One in every seven families living in the wealthiest area of the UK is technically homeless, according to reports.
Homeless charity Shelter said a total of 1,441 families living in the London borough of Kensington and Chelsea are staying in temporary accommodation or places that are insecure, unsafe or could not "reasonably" be called a home.
Overall, around 44,000 families in the capital are classed as homeless by Shelter, an increase of 46% over the past five years.
Among some of those homeless families include those displaced in the wake of the Grenfell Tower fire who still have not been permanently rehomed.
Polly Neate, CEO at Shelter told the Evening Standard: "It's shocking that one in every 24 families in London is homeless. Every day we help parents desperate to escape the cramped accommodation they're forced to raise their children in."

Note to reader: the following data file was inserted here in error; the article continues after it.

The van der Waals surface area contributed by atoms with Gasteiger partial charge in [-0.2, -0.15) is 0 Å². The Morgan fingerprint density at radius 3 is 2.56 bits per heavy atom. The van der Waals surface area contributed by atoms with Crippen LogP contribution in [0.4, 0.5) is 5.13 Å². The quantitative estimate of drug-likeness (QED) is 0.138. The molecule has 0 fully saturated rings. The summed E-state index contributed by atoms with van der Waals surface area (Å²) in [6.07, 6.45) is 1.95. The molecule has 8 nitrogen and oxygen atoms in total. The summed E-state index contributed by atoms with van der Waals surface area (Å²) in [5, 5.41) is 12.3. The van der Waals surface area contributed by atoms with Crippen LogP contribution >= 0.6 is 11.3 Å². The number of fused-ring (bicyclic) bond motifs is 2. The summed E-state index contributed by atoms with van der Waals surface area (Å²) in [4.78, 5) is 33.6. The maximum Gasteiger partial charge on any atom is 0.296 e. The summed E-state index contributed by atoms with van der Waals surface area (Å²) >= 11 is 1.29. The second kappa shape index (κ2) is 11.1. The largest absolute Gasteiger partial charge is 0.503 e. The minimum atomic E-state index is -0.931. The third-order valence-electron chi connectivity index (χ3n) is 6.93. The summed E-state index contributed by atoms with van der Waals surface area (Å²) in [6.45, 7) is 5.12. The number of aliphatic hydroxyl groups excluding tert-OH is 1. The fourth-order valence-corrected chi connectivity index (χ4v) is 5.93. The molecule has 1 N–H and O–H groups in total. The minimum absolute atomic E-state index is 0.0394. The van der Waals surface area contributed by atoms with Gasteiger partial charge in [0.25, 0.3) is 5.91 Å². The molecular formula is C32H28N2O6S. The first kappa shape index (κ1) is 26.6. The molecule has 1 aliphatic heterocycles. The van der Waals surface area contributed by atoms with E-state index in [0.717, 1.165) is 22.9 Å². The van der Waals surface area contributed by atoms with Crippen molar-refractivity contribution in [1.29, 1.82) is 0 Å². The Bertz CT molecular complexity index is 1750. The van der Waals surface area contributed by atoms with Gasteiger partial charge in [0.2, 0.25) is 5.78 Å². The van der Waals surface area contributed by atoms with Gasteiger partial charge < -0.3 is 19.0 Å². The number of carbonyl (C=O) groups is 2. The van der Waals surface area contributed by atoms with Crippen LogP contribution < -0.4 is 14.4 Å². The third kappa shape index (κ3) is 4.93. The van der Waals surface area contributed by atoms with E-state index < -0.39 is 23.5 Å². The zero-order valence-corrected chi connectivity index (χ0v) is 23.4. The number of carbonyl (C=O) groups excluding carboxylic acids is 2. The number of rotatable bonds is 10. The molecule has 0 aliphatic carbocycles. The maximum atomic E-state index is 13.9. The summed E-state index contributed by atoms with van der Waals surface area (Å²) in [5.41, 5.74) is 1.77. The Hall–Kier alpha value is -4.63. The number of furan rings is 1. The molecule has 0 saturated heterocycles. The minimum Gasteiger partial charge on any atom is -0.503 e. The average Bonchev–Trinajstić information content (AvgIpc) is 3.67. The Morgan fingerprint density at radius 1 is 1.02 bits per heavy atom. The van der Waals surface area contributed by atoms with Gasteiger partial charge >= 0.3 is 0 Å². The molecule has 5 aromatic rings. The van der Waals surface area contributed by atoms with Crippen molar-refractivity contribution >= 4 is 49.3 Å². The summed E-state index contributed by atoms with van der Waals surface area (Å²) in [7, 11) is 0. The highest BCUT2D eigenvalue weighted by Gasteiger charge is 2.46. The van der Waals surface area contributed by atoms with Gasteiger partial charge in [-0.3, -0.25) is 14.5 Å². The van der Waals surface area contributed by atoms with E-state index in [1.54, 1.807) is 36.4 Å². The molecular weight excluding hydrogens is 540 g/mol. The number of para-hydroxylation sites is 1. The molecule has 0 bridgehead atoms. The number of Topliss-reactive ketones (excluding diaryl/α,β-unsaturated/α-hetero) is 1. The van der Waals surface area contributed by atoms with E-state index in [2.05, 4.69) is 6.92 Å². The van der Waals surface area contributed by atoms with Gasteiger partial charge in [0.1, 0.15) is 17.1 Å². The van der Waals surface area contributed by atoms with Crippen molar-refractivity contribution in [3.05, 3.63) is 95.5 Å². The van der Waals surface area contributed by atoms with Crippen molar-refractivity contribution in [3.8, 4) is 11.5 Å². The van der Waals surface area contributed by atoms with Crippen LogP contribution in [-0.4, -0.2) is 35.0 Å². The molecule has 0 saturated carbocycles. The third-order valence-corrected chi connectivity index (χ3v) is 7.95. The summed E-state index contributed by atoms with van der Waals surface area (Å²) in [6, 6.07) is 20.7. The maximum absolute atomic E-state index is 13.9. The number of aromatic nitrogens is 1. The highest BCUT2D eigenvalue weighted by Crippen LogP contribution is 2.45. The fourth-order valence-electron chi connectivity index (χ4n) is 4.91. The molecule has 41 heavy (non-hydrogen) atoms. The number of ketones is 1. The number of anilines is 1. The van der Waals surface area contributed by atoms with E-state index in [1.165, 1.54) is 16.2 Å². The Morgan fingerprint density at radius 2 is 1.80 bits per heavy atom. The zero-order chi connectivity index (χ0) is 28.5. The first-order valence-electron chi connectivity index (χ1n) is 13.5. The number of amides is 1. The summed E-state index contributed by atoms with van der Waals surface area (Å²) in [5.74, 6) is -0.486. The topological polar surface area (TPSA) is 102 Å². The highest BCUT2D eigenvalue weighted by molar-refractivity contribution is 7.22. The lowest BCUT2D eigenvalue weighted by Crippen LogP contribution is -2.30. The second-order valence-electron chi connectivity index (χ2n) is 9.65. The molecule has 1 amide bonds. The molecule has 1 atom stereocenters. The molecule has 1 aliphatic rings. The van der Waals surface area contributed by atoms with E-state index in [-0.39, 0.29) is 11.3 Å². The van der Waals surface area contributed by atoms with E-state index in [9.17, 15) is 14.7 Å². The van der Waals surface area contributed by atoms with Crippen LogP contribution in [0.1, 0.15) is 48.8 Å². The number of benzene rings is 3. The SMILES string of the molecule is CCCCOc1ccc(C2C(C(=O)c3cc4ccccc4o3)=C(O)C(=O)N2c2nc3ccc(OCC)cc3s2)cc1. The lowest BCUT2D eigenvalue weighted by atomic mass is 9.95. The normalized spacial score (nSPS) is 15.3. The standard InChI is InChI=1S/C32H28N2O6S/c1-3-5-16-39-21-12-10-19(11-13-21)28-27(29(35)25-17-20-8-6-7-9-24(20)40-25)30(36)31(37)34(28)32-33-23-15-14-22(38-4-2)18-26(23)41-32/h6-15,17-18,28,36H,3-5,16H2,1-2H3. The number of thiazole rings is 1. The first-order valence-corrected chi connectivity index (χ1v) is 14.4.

A spokesman for Kensington and Chelsea council said: "We're doing everything we can to prevent and combat homelessness, redoubling our efforts to increase the number of social homes despite being one of London's most built-up and expensive boroughs."
Elsewhere, it was recently revealed the number of people sleeping rough on the streets of England increased 15% to 4,751 – the highest figure since the current set of comparable records began in 2010.
According to figures released by Ministry of Housing, Communities and Local Government, there were an estimated 617 more rough sleepers in autumn 2017 compared to the previous year.
Meg Hillier, chair of the Department for Communities and Local Government, has previously said that the government had been "unacceptably complacent" in its attempts at reducing the number of rough sleepers.